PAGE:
We are a commune of inquiring, skeptical, politically centrist, capitalist, anglophile, traditionalist New England Yankee humans, humanoids, and animals with many interests beyond and above politics. Each of us has had a high-school education (or GED), but all had ADD so didn't pay attention very well, especially the dogs. Each one of us does "try my best to be just like I am," and none of us enjoys working for others, including for Maggie, from whom we receive neither a nickel nor a dime. Freedom from nags, cranks, government, do-gooders, control-freaks and idiots is all that we ask for.
WHEN will The People finally realize that the Veterans Administration is National Health -- what you get when the government runs a healthcare system? Its shabby service and uninterested administration are followed every decade or so by a scandal and the resignation of an administrator or two. Doctors in private practice must build their reputations for quality service, and then their incomes will follow. Doctors in national health are secure in their income, and indifferent to their reputations. When will we ever learn such a simple lesson?
When they have to wait 3 months to see a GP for the flu.
USMC, 85-89 and a couple go-rounds with the Reserves.
William O. B'Livion
I disagree. My health care is through the VA and has been for the past ten years. I have not experienced any of the problems others have. As a Vietnam Vet with service related disabilities directly related to my service, I get reasonable care at no cost. On two occasions when I had blood pressure problems, I was treated quickly, efficiently and spent a week in the Dorn VA Hospital here in Columbia, SC on the last visit with every single medical test known to man until they figured out what the problem was. I was treated with respect and the doctors actually listened instead of assuming. My 'scripts are free and pretty much what I had when I was under the care of a civilian doctor - the one exception is a Ramipril substitute which is basically the same drug.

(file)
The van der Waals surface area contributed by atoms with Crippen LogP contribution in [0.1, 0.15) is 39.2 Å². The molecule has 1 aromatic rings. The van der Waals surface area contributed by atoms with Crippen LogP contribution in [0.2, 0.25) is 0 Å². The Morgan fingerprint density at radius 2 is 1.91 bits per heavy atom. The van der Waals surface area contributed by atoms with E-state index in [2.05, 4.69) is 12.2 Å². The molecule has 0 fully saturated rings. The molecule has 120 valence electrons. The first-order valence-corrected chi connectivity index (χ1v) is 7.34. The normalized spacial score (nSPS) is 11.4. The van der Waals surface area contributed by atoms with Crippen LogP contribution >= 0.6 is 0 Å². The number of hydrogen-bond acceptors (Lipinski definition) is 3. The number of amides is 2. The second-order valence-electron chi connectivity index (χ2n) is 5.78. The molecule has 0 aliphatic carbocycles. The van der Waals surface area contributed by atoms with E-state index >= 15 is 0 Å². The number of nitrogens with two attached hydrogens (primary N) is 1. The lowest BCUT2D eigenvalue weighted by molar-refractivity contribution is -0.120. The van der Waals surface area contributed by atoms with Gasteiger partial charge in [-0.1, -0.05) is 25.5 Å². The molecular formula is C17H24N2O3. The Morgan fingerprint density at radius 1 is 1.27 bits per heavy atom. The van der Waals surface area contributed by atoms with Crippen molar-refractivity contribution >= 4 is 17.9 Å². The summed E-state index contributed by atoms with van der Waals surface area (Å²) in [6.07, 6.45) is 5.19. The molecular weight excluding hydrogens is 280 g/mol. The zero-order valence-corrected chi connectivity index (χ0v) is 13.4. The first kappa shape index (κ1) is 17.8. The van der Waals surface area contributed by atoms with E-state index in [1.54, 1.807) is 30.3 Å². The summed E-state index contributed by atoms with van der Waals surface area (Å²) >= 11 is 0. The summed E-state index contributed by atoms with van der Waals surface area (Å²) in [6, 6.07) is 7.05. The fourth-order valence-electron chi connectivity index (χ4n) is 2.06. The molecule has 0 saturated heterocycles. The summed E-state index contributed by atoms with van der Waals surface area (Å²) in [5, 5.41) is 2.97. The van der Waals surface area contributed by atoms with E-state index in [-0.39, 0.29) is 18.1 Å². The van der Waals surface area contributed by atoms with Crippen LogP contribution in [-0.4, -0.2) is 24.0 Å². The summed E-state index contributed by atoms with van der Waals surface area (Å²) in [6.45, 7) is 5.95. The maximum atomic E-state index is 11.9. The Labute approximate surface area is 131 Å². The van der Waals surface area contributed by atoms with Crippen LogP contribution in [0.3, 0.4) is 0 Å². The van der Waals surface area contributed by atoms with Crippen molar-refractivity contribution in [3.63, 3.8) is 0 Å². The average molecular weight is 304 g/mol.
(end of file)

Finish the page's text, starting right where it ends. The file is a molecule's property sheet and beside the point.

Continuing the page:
So my experience is different. Then again, I don't place demands on the system either. So maybe that is a factor.
My brother-in-law was a retired E-6 (before they had E7 and E8). He preferred the VA in Tampa and Tucson over what military retirement had to offer, even after Tri-care came in. That was several years ago; he passed four or five years ago. I live about a mile from a major VA hospital, but have never used it. I'm doing fine with Tri-care.
Major Ian Hay, back in the “War to End War,” described the structure of military organizations: Regardless of T.O., all military bureaucracies consist of a Surprise Party Department, a Practical Joke Department, and a Fairy Godmother Department. The first two process most matters as the third is very small; the Fairy Godmother Department is one elderly female GS-5 clerk usually out on sick leave, per Heinlein.
So you got help from the Fairy Godmother Department.
In a way we're looking at several different issues here. One is the bureaucratic matrix, a problem which exists across all large entities, government or private.
Second is that part of the issue here may have a geographical component, i.e., most of the problems are in states where large numbers of military have retired.
Third has been the expanded mandate given to the VA of treating anyone who is former military. Regardless of time in service, illness service related or not.
Once in and under treatment, as Tom Francis attests above, treatment is very good. The system has simply been overwhelmed.